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  • I have Master and Detail tables, M and D;
  • M contains orders and D contains order detail with parts of various sizes (S, M, L, XL)
  • A given order might contain any number of parts.
  • 95% of all orders contain at least one item of size S
  • New requirement is that sizes can be added in the future, so hard coding the list for SMLXL no longer works

I am looking for a nHibernate query that returns a list of all orders M that only contain parts with a specific size.

In other words, return all order containing only parts of size S, and exclude all orders that contain a mixture of sizes.

I was using:

 .Add(Subqueries.WhereProperty<Orders>(o => o.OrderId).In(DetailQueryOver(S)))
 .Add(Subqueries.WhereProperty<Orders>(o => o.OrderId).NotIn(DetailQueryOver(M)))
 .Add(Subqueries.WhereProperty<Orders>(o => o.OrderId).NotIn(DetailQueryOver(L)))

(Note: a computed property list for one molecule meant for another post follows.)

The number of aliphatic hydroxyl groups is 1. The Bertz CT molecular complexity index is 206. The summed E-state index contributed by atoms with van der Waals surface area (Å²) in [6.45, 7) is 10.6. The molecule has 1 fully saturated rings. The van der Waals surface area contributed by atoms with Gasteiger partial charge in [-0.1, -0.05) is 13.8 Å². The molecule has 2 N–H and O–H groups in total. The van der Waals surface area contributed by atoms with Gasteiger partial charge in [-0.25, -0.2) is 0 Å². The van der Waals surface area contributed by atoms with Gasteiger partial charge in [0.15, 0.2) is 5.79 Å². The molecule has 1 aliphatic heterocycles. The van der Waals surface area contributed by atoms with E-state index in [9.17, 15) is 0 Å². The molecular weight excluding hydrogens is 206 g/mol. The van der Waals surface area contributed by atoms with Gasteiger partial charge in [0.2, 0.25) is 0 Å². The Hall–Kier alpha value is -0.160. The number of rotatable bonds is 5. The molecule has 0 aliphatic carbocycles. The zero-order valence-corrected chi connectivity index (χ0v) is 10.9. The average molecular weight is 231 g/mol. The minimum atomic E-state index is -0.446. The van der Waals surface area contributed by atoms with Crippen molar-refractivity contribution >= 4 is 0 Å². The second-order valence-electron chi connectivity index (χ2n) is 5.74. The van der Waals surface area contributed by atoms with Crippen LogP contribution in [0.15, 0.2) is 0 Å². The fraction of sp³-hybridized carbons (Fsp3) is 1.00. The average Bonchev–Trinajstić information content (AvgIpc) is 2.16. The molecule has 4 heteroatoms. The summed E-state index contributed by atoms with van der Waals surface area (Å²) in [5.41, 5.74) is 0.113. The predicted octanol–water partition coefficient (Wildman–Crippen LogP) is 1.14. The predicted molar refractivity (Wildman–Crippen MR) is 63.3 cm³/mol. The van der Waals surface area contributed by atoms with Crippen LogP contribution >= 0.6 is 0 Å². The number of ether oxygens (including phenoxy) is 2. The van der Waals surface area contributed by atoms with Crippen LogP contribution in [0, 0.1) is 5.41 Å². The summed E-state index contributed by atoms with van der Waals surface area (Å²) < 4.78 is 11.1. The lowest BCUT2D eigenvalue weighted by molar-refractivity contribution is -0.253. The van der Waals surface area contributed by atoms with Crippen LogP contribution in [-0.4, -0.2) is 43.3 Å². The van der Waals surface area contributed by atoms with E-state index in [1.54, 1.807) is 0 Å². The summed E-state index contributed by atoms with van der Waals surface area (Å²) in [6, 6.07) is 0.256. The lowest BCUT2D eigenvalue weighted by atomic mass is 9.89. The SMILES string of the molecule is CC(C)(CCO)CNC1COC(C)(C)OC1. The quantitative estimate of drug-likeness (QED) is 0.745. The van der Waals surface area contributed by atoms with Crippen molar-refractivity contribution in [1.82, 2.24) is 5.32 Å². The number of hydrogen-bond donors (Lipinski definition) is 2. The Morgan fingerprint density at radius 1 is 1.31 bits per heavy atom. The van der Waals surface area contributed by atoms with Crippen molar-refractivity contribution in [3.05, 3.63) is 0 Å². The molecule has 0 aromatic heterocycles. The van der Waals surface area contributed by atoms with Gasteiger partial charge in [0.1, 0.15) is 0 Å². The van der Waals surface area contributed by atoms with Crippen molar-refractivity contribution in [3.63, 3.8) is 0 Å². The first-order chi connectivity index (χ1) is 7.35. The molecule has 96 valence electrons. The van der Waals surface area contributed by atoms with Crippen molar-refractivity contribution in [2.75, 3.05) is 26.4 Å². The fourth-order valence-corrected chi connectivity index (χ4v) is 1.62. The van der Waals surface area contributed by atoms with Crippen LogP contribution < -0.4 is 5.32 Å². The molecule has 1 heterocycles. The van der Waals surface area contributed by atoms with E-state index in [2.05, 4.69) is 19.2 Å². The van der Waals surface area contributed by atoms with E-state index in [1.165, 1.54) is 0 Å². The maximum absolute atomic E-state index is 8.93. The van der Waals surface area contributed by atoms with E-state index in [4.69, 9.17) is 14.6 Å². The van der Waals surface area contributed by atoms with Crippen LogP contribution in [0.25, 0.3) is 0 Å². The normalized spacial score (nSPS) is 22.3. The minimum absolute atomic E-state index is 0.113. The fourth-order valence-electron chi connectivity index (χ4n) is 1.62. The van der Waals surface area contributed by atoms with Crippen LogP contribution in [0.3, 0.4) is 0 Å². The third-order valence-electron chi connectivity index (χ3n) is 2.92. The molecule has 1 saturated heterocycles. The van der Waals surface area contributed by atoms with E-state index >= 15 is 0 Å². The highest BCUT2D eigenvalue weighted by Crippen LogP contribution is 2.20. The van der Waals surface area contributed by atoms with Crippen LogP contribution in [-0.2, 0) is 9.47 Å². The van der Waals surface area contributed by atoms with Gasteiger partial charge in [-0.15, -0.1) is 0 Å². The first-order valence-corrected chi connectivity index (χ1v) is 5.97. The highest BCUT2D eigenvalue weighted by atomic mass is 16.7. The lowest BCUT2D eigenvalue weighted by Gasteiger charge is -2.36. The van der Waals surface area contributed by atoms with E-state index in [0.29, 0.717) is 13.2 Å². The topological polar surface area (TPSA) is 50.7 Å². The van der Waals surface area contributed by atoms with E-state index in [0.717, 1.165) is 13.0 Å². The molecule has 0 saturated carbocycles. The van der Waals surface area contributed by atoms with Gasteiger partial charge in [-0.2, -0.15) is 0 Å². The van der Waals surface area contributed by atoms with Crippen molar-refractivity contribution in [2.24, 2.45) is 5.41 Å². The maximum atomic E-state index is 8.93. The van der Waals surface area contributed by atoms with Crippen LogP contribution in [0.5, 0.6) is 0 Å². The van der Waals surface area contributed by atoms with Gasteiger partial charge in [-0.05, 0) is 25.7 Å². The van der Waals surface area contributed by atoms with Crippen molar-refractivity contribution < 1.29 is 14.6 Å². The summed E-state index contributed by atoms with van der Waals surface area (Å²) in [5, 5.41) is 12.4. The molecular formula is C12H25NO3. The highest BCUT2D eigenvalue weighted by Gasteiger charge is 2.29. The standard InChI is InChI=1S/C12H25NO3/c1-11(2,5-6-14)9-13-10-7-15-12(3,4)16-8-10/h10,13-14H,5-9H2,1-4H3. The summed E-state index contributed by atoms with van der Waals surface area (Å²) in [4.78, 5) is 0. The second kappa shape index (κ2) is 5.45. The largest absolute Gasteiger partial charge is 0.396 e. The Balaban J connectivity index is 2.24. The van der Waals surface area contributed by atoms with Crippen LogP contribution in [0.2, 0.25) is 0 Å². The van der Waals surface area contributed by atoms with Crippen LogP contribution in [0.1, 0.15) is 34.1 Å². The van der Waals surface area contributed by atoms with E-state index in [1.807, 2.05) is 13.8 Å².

.Add(Subqueries.WhereProperty<Orders>(o => o.OrderId).NotIn(DetailQueryOver(XL)))

There must be a better way. Something like "where count(DISTINCT SIZES) = 1"

But I'm not sure how to implement this in nHibernate.


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Does NH support the having clause yet? You could use a subquery in the where like...where 1 = (select count(distinct sizes) from... –  dotjoe Nov 11 '11 at 0:09

1 Answer 1

up vote 1 down vote accepted

As dotjoe suggested, I believe having clauses are accomplished by stashing a projection in a temporary variable, then using it in both the projection list and the restriction list, though I've only done that with ICriteria queries, not QueryOver.

Another way to write this query is to use two subqueries - one to represent the size you are looking for, another to represent all the other sizes. Something like...

select *
from Orders o
    exists (
        select d1.Id
        from OrderDetail d1
            d1.Order_id = o.Id
            and d1.Size = @size)
    and not exists (
        select d2.Id
        from OrderDetail d2
            d2.Order_id = o.Id
            and d2.Size <> @size);

We could take this answer another step further and translate this into a QueryOver query, but I don't want to spoil your fun. Is that enough to get you pointed in the right direction?

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